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Wednesday 1 October 2014

The Greatest Singer debate will rumble on

Published 12/03/2013 | 05:34

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FRIDAY: Brian May, the highly revered guitarist from soft-rock gods, Queen, appeared on the Late Late Show tonight. Seeing him prompted a conversation between the good woman and myself about whether Freddie Mercury was the greatest singer of all-time, or not.

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I threw a post up on Facebook asking for opinions on the 'greatest ever singer' and answers varied from Michael Hutchence to Patsy Cline, Tom Petty to Elvis and Mick Hucknall to Bono. The conversation about who was born with the most pleasantly melodious set of vocal chords continued over the weekend with Freddie Mercury being the name most commonly put forward.

Personally, I'd put Roy Orbison up there with the best there has been due to the incredible vocal range that he was blessed with, but find the topic too subjective to ever try champion a definitive answer.

I also checked out a Top 100 all-time greatest singers list which was compiled by Rolling Stone magazine, where Aretha Franklin was perched atop, and I agree that while she was something special, when it comes to female vocalists I will always have a soft spot for Dusty Springfield. If you have any thoughts on the matter I would love to hear them at shea.tomkins@peoplenews.ie

Saturday: I was on dinner duty tonight. I have a developed a liking for Asian noodles and decided to use up any vegetables lying about in the fridge to make the mother of all stir-frys. Having steamed the chicken to its succulent finest, I summoned the good woman, young lad and younger lad to their dining seats, and the meal began.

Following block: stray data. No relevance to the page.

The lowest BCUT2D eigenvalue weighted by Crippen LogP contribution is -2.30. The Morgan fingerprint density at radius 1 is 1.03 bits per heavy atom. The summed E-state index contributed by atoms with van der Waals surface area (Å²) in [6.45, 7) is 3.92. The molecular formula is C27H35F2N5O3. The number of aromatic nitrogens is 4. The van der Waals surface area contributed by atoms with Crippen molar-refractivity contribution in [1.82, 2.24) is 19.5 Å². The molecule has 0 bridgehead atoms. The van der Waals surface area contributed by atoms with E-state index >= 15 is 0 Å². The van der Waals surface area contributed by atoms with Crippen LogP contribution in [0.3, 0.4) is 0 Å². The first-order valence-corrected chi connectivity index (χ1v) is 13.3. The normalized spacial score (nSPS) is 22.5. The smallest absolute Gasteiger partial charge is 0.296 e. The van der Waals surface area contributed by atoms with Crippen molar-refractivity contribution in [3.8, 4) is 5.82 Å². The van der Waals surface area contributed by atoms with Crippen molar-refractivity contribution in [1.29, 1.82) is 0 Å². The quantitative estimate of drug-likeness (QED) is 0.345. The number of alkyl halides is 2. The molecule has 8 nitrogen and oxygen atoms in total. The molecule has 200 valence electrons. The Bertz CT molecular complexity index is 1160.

Halfway through the munching I caught sight of a bit of chicken on the young lad's plate which was not the usual colour a piece of chicken should be, and my heart sank. Being a typical man, I didn't want to show myself up in front of my other half so I surreptitiously tried to inspect his chicken more closely without alarming the good woman. His palms were spotless, and I knew I would have to come clean and call the meal to a halt.

Then, suddenly, he turned his hand around and there was the explanation. He had ink from a marker all over the back of his hand. It had spread its way onto his food and he gave me the most brazen look a kid of five could muster. I sighed with relief, and continued eating, while the good woman watched with suspicion to see what my next dodgy move would be.

Sunday: I had forgotten what it feels like to be devastated over a sporting event. The young lad, who began the football season unsure of which team he was going to follow (it was looking like Manchester United until Gareth Bale turned on the style and ever since there is a queue of 'next generationers' lining up to become Tottenham fans) watched Liverpool put Spurs to the sword today, when his world came crumbling down.

Well, for at least sixty seconds; by bedtime he was grumbling about Kian Egan over another wrong choice he had made with a contestant on The Voice of Ireland.

The last time a football result bothered me to the extent that I thought about it for more than a day, was when Spain beat the Republic of Ireland on penalties in the 2002 World Cup. Since then I have copped on to the soap opera that professional soccer really is; but boy is it entertaining.

If the young lad does nail his colours to the White Hart lane mast then I can only warn him of prolonged devastation once Daniel Levy decides to cash in on Gareth Bale. As history has proven, it will only be a matter of time.

Gorey Guardian

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